Two days after the election, the Associated Press has declared that Governor Pat Quinn will be keeping his job.
An AP analysis of uncounted votes from absentee and other ballots shows state Sen. Bill Brady won't be able to overcome the just more than 19,400-vote lead Quinn holds with 100 percent of precincts reporting Thursday.
Brady has said he won't concede until all votes are counted, including absentee ballots from military members serving outside Illinois. State officials have until Dec. 3 to certify all results.
Quinn took office in January of 2009 after the impeachment conviction of Rod Blagojevich, for whom he had served as lieutenant governor. He was able to pass a major capital spending bill through the state legislature, but his popularity began to suffer mostly as a result of brutal economic conditions which have left unemployment sky-high and the state budget in a shambles.
The governor also presided over a scandal surrounding a secret early release program for state prisoners, and more recently was revealed to have given sizable raises to his staff despite calls for statewide austerity.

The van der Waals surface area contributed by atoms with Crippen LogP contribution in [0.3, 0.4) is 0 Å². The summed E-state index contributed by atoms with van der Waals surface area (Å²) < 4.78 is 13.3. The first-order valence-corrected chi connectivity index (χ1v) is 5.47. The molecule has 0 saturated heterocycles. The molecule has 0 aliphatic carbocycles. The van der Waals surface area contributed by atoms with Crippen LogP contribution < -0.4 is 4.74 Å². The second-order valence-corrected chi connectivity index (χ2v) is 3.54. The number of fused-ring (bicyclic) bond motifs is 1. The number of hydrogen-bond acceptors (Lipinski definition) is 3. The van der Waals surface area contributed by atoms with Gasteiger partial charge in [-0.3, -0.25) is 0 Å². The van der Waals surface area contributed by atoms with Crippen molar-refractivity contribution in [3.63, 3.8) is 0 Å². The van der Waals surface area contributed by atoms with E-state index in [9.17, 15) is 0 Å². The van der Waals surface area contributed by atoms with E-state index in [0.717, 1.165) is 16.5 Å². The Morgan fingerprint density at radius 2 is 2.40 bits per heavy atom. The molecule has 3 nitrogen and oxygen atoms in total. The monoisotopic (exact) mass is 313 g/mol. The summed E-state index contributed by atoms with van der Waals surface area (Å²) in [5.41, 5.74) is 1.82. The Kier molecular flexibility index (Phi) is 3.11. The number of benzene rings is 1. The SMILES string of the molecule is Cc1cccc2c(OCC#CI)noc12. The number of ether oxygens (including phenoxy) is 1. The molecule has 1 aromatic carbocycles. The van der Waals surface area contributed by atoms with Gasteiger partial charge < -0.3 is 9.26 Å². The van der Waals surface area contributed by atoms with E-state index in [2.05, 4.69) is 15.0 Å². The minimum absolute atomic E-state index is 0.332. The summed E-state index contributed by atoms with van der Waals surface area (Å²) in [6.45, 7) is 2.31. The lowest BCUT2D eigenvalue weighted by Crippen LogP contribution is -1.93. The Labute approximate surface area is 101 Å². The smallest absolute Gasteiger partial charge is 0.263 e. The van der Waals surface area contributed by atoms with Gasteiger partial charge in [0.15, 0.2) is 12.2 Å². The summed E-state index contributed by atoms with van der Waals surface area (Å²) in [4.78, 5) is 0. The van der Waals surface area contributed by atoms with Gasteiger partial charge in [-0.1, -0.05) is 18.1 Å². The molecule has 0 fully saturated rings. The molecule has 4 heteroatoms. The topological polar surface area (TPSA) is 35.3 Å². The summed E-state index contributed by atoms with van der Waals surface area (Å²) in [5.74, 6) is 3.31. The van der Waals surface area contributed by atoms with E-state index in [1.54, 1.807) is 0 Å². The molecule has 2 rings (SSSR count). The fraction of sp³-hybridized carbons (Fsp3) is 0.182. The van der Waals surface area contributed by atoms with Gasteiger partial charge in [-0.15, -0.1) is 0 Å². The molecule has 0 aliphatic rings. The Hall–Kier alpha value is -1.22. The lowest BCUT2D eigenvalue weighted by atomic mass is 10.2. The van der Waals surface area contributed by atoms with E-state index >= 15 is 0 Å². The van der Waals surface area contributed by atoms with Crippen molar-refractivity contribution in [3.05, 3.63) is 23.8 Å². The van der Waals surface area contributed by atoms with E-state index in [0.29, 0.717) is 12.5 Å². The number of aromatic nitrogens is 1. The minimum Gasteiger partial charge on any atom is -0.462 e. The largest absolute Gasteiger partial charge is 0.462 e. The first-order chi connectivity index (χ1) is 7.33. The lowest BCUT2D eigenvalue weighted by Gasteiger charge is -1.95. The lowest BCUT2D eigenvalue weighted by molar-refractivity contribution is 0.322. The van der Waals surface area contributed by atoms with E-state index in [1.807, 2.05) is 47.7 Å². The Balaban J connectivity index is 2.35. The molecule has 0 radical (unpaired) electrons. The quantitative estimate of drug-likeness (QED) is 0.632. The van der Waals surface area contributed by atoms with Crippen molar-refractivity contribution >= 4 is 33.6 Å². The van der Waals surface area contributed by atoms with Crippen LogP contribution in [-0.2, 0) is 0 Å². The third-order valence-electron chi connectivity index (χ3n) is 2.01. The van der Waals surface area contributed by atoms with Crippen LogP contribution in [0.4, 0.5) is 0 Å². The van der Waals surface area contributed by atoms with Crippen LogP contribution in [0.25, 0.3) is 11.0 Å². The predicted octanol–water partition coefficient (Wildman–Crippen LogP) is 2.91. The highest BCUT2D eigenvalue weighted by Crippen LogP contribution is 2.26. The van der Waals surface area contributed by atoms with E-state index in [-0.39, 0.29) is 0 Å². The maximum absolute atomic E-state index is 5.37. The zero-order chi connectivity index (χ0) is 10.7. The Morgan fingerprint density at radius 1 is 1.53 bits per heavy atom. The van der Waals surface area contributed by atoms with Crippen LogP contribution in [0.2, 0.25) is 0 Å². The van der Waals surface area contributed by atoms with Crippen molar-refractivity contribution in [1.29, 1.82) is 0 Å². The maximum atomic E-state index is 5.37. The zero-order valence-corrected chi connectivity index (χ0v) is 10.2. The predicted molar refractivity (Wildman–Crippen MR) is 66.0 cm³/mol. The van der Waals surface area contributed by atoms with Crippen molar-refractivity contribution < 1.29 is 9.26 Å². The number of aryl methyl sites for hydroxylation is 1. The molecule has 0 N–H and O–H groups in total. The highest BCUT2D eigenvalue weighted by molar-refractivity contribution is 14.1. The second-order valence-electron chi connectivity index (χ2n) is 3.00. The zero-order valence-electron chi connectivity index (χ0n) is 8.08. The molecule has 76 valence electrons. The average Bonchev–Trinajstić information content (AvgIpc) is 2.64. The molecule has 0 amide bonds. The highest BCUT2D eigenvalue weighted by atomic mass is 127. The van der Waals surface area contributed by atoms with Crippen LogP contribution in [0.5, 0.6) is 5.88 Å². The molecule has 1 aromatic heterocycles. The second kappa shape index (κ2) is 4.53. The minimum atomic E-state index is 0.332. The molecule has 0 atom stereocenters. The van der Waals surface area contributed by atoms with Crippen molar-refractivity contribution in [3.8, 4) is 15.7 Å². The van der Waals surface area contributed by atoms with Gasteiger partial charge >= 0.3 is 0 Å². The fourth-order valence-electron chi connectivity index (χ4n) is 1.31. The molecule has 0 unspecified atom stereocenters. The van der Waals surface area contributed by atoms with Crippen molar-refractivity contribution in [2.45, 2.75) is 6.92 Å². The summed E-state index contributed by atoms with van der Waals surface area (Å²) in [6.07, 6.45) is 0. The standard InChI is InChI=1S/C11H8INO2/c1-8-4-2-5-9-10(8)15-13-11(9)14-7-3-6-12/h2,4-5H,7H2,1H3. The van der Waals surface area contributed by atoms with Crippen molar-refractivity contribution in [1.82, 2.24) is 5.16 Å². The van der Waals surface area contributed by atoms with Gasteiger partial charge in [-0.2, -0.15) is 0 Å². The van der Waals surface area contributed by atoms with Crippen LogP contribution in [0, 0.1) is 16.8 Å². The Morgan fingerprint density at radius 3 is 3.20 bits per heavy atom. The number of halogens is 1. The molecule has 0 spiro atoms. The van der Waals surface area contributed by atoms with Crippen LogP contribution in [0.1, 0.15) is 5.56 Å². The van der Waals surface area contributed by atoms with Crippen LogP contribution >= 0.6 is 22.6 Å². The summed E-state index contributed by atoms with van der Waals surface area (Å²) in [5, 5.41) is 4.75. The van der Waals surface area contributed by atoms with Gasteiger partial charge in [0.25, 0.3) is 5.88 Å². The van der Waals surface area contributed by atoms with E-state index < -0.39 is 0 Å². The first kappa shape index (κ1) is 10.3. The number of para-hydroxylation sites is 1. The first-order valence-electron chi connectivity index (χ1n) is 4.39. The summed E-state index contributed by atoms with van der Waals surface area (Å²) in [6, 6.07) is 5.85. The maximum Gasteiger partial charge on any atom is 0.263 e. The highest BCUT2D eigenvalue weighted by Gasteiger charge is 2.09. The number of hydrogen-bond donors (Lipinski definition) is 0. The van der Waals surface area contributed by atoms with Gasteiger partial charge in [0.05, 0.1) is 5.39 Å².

But, Quinn's support in the city of Chicago and surrounding suburbs carried him to victory.
The news has likely shocked the Brady campaign, as the Republican held a steady lead over Quinn for months.
But, as Brady said on Tuesday night, he has a penchant for close races. Brady emerged as a candidate after an even narrower primary, which he won by a few hundred votes after several weeks of recounting ballots. But Brady surged quickly, on the strength of a statewide Republican resurgence. He attacked Quinn for planning to raise taxes to close the budget gap, saying he would slash wasteful government spending and cut taxes to encourage investment.
Despite having social positions far to the right of most Illinoisans, Brady took a commanding lead in the race in the summer, polling several double-digit leads over the Democratic incumbent. Quinn began to close the gap in September and October with a series of ads attacking Brady as an extremist.
Brady said on Wednesday it could be 30 days until he concedes, but considering Thursday's news--it is unlikely he will wait that long.
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